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Internet Explorer 6 supports TLS 1.0. However, for some reason that escapes me, https://tls-v1-0.badssl.com:1010/ (which is supposed to test whether a browser supports TLS v1.0) fails to open in Internet Explorer 6. And it fails to open not with "Cannot establish a secure connection.", but with "Cannot find server or DNS error.". Firefox 52 in that same virtual machine can open that web-page. What is going on?

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I believe it's because that version of Internet Explorer does not support Server Name Indication, which is part of the TLS protocol which allows a secure handshake to be established when multiple domains with different certificates are hosted at the same IP. If badssl.com is hosted on shared hosting, then I think this explains your issue.

On Webmasters Stack Exchange, the following list of browsers supporting SNI is given: (accurate to November 2014)

Please also read this other question on Webmasters SE for more information about secure connections on shared and unique IPs.

Internet Explorer 7 or newer, on Windows Vista or newer.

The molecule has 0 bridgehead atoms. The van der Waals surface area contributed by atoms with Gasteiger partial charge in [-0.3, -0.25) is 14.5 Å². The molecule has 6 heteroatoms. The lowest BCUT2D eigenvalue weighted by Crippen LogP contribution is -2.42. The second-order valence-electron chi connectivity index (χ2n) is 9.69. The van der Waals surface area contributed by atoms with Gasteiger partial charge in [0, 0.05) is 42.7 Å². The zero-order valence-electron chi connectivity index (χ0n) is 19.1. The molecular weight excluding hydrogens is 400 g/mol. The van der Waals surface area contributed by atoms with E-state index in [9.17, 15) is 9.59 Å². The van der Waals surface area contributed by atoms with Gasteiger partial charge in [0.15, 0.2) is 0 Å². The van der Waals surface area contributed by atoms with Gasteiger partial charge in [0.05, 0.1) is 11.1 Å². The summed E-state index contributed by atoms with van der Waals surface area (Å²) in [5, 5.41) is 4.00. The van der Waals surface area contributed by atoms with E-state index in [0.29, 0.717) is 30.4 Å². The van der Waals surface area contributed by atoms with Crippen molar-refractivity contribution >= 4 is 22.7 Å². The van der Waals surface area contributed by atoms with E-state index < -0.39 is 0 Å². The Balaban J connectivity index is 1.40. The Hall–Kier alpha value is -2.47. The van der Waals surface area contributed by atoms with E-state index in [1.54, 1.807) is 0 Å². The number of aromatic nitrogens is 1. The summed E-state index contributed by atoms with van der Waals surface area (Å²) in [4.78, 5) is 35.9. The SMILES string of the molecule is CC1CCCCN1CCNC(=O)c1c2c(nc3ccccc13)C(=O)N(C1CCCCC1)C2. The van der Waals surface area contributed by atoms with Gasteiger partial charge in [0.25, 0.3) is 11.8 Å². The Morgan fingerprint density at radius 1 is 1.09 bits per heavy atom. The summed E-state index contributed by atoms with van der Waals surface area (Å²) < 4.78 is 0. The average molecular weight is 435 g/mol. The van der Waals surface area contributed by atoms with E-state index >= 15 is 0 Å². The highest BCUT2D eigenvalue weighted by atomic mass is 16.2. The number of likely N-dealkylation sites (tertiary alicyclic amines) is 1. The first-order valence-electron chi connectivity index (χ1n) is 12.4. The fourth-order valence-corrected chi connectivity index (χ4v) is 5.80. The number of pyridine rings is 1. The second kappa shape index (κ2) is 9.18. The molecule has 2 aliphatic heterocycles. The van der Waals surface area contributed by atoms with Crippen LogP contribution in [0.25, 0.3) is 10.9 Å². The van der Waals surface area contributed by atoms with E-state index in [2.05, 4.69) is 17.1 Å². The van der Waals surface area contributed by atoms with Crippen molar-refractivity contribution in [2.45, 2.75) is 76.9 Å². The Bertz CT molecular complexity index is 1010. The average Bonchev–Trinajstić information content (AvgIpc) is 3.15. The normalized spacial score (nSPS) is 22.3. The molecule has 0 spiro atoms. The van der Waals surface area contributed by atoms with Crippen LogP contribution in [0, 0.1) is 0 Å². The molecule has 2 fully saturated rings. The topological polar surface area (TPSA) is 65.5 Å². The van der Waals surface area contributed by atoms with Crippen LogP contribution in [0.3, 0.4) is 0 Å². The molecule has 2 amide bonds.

Mozilla Firefox 2.0 or later

Opera 8.0 or newer (TLS 1.1 protocol needs to be enabled)

Opera Mobile with at least version 10.1 bèta on Android

Google Chrome (Vista or newer. XP on Chrome 6 or newer)

OS X 10.5.7 or newer on Chrome 5.0.342.1 or newer

Safari 2.1 or later (Mac OS X 10.5.6 or newer and Windows Vista or newer)

Konqueror/KDE 4.7 or newer

MobileSafari in Apple iOS 4.0 or newer

Android default browser on Honeycomb or newer

Windows Phone 7

MicroB on Maemo

The following browsers do not support SNI:

Internet Explorer, all versions, Windows XP

Safari, Windows XP

BlackBerry Browser

Windows Mobile 6.5 and lower

Android 2.x default browser

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  • 1
    Interesting, that was my hunch when I saw the question... Jun 18 at 22:47
  • Then why exactly does Internet Explorer complain that there was a DNS error? Jun 19 at 8:43
  • 6
    @FlatAssembler The the error message doesn't say that. It says "Cannot find server or DNS error." The first part is correct so far as it goes, because connecting to the server needs some functionality that the software doesn't know about. You can't produce a good error message about something that doesn't even exist in your software.
    – alephzero
    Jun 19 at 13:20
  • 1
    @FlatAssembler: From what I (mis?)remember, IE used to show the rather generic "Cannot find server" even in situations where it could have shown a better one, e.g. if the server was simply down, or if it returned certain HTTP error codes. It just wasn't very good at error messages in general.
    – user1686
    Jun 20 at 16:25

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